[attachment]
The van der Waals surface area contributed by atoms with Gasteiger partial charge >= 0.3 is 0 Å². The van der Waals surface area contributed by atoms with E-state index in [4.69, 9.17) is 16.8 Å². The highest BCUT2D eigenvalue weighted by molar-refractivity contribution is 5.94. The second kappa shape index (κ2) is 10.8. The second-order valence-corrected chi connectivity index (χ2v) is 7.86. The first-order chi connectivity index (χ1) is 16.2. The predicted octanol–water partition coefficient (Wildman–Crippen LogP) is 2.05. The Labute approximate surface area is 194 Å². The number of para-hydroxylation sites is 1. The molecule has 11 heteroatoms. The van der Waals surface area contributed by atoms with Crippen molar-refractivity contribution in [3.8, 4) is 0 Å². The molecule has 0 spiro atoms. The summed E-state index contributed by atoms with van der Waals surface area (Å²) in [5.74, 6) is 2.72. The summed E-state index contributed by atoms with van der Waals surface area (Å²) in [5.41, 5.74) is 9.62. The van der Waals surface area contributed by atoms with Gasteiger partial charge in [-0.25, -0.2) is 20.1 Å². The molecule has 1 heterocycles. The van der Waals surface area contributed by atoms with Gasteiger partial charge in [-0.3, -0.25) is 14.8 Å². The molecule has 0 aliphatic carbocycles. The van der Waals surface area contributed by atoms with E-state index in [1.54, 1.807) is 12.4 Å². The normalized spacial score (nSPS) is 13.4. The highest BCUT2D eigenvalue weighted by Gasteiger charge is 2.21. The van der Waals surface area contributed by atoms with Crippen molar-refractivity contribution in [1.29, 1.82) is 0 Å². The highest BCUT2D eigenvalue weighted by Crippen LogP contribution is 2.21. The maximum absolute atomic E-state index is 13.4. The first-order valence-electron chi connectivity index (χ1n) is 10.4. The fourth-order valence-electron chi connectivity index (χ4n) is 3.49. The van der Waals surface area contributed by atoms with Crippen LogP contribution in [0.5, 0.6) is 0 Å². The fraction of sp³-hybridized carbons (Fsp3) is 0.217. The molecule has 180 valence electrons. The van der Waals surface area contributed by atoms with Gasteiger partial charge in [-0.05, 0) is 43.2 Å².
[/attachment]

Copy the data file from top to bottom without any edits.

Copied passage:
The van der Waals surface area contributed by atoms with Gasteiger partial charge >= 0.3 is 0 Å². The van der Waals surface area contributed by atoms with E-state index in [4.69, 9.17) is 16.8 Å². The highest BCUT2D eigenvalue weighted by molar-refractivity contribution is 5.94. The second kappa shape index (κ2) is 10.8. The second-order valence-corrected chi connectivity index (χ2v) is 7.86. The first-order chi connectivity index (χ1) is 16.2. The predicted octanol–water partition coefficient (Wildman–Crippen LogP) is 2.05. The Labute approximate surface area is 194 Å². The number of para-hydroxylation sites is 1. The molecule has 11 heteroatoms. The van der Waals surface area contributed by atoms with Crippen molar-refractivity contribution in [3.8, 4) is 0 Å². The molecule has 0 spiro atoms. The summed E-state index contributed by atoms with van der Waals surface area (Å²) in [5.74, 6) is 2.72. The summed E-state index contributed by atoms with van der Waals surface area (Å²) in [5.41, 5.74) is 9.62. The van der Waals surface area contributed by atoms with Gasteiger partial charge in [-0.25, -0.2) is 20.1 Å². The molecule has 1 heterocycles. The van der Waals surface area contributed by atoms with Gasteiger partial charge in [-0.3, -0.25) is 14.8 Å². The molecule has 0 aliphatic carbocycles. The van der Waals surface area contributed by atoms with E-state index in [1.54, 1.807) is 12.4 Å². The normalized spacial score (nSPS) is 13.4. The highest BCUT2D eigenvalue weighted by Gasteiger charge is 2.21. The van der Waals surface area contributed by atoms with Crippen molar-refractivity contribution in [1.29, 1.82) is 0 Å². The highest BCUT2D eigenvalue weighted by Crippen LogP contribution is 2.21. The maximum absolute atomic E-state index is 13.4. The first-order valence-electron chi connectivity index (χ1n) is 10.4. The fourth-order valence-electron chi connectivity index (χ4n) is 3.49. The van der Waals surface area contributed by atoms with Crippen LogP contribution in [0.5, 0.6) is 0 Å². The fraction of sp³-hybridized carbons (Fsp3) is 0.217. The molecule has 180 valence electrons. The van der Waals surface area contributed by atoms with Gasteiger partial charge in [-0.05, 0) is 43.2 Å².